Coeliac disease and fertility again…

There has been a lot of discussion in recent years about coeliac disease and fertility as it is often suggested that gluten intolerance can be a hidden but common cause of fertility problems. Coeliac disease is a serious form of gluten intolerance, and it is concerns about this possible link with fertility problems that has led to suggestions that people who are having difficulty getting pregnant should consider cutting out gluten. The research carried out by a team from the University of Nottingham mentioned here previously seems to be in the news again after the team found that women who have coeliac disease do not seem to be more likely to seek medical help for problems conceiving.

The Nottingham team, led by  Dr Nafeesa Dhalwani from the University’s Division of Epidemiology and Public Health, studied more than two million women to see whether there were links between coeliac disease and fertility and found that in most age groups there was no increased rate of fertility problems. The one anomaly was among women between the ages of 25 and 29 where those who’d been diagnosed with the illness were slightly more likely to seek medical help for fertility problems – but interestingly those who had coeliac disease but hadn’t been diagnosed didn’t show the same increase.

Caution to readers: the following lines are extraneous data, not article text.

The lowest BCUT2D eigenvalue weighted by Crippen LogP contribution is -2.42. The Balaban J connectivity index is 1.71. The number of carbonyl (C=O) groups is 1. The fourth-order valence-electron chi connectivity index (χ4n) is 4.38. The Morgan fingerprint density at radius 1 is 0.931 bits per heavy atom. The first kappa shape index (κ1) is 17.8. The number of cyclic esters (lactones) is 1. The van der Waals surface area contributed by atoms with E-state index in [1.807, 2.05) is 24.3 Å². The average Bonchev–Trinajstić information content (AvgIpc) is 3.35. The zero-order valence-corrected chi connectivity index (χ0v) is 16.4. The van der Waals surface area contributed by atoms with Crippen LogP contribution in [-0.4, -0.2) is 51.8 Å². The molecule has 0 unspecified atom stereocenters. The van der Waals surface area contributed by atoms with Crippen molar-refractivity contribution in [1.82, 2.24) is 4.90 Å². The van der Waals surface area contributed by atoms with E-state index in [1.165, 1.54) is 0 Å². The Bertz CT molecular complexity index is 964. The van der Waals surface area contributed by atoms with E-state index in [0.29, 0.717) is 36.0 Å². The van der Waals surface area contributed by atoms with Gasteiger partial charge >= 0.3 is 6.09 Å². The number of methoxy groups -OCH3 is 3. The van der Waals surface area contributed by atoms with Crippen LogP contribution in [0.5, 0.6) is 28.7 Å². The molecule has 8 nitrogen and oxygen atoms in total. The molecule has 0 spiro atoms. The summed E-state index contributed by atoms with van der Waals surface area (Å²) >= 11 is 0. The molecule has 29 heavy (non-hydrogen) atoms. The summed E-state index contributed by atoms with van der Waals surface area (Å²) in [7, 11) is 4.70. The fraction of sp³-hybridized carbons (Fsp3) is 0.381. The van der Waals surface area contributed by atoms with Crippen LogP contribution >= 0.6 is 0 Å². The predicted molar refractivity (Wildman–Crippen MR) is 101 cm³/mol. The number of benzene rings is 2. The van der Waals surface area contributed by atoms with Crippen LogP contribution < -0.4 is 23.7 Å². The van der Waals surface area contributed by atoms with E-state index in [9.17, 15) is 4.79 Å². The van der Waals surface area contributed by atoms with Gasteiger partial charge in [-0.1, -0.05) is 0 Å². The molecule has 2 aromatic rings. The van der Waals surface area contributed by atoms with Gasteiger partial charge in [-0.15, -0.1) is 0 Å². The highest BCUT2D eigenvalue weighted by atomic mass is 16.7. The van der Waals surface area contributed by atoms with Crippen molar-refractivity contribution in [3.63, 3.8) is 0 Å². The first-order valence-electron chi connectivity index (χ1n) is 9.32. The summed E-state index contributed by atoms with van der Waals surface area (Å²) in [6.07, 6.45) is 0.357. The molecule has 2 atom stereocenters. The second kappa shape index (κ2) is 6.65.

You can read more about the research, which has been published in the Journal Gastroenterology, here – http://www.nottingham.ac.uk

Gluten and infertility

We’re often told that there are links between gluten-intolerance and infertility, but a new study looking at a large number of women suggests that actually those who have been diagnosed with coeliac disease (a condition where sufferers have a reaction to gluten) are no more likely to have a fertility problem than anyone else. There was one odd anomaly in the findings though as in the group of women who were diagnosed with coeliac disease between the ages of 25 and 29, there was actually a higher number of women who had clinically reported fertility problems.

I’m not sure I can see any logical reason why this should be – but if you’re interested in knowing more the study was published in the Journal Gastroenterology – and you can find details here